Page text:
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Afghan girls embrace school

Under Taliban rule, fewer than 50,000 girls attended school in Afghanistan. Today, 3.2 million attend.

Melanie Stetson Freeman/Staff
Girls take notes in a home economics class. Girls from grades 1 to 9 attend the Speena Adi school in Kabul, Afghanistan, on April 8, 2012.
Melanie Stetson Freeman/Staff
Princess pencil case. There are 3,800 students in the school. It has been open to girls for 10 years. Under the Taliban, it was a boys-only high school.

You see them all over town: girls wearing white head scarves over black clothes – their school uniform. It's a welcome sign of progress. Under Taliban rule, fewer than 50,000 girls were in school. Today, 3.2 million attend. Two sessions a day are needed to accommodate all the students.

At Speena Adi school, 3,800 girls from first to ninth grade crowd into classrooms for four hours each day. They are the afternoon session in a building that was a boys-only high school during the Taliban years (1996-2001).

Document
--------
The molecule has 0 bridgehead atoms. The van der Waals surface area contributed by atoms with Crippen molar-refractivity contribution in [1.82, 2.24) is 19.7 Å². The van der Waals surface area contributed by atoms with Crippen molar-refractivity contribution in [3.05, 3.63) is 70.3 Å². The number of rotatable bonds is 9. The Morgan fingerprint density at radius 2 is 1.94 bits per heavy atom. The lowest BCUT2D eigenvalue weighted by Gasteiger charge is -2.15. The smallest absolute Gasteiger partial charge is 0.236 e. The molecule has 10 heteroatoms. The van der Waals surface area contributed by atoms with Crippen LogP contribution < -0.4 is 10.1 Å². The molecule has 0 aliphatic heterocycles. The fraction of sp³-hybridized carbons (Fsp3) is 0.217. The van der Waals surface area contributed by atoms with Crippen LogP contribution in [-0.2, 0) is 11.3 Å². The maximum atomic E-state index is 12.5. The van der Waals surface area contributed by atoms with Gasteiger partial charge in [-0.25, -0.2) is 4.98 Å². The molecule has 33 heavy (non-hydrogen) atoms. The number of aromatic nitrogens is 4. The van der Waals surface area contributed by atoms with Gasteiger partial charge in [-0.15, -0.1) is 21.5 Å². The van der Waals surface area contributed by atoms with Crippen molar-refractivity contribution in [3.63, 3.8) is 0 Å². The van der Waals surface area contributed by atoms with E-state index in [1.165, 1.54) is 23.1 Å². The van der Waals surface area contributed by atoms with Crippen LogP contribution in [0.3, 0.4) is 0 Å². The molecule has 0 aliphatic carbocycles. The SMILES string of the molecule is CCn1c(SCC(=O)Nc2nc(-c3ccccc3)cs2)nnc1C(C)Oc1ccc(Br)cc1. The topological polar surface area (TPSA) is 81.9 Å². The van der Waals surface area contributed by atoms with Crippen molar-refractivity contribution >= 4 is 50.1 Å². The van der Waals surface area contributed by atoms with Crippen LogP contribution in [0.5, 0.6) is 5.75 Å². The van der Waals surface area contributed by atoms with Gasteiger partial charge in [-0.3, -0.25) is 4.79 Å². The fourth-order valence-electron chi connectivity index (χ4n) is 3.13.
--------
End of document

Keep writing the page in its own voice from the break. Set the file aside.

There is no electricity in the building, leaving hallways dark and some classrooms quite dim, yet pupils seem enthusiastic to learn. Occasionally the girls go outside to the water pump to get a drink of water or wash their hands.

Compared with other Afghan schools, Speena Adi is relatively well staffed. Even as more children come to school, many challenges remain: overcrowding; inadequate teacher pay; a paucity of school supplies; and, most distressing, hundreds of incidents of violence against schools, teachers, and even students by Taliban agents.

• Melanie Stetson Freeman is one of the Monitor's staff photographers.

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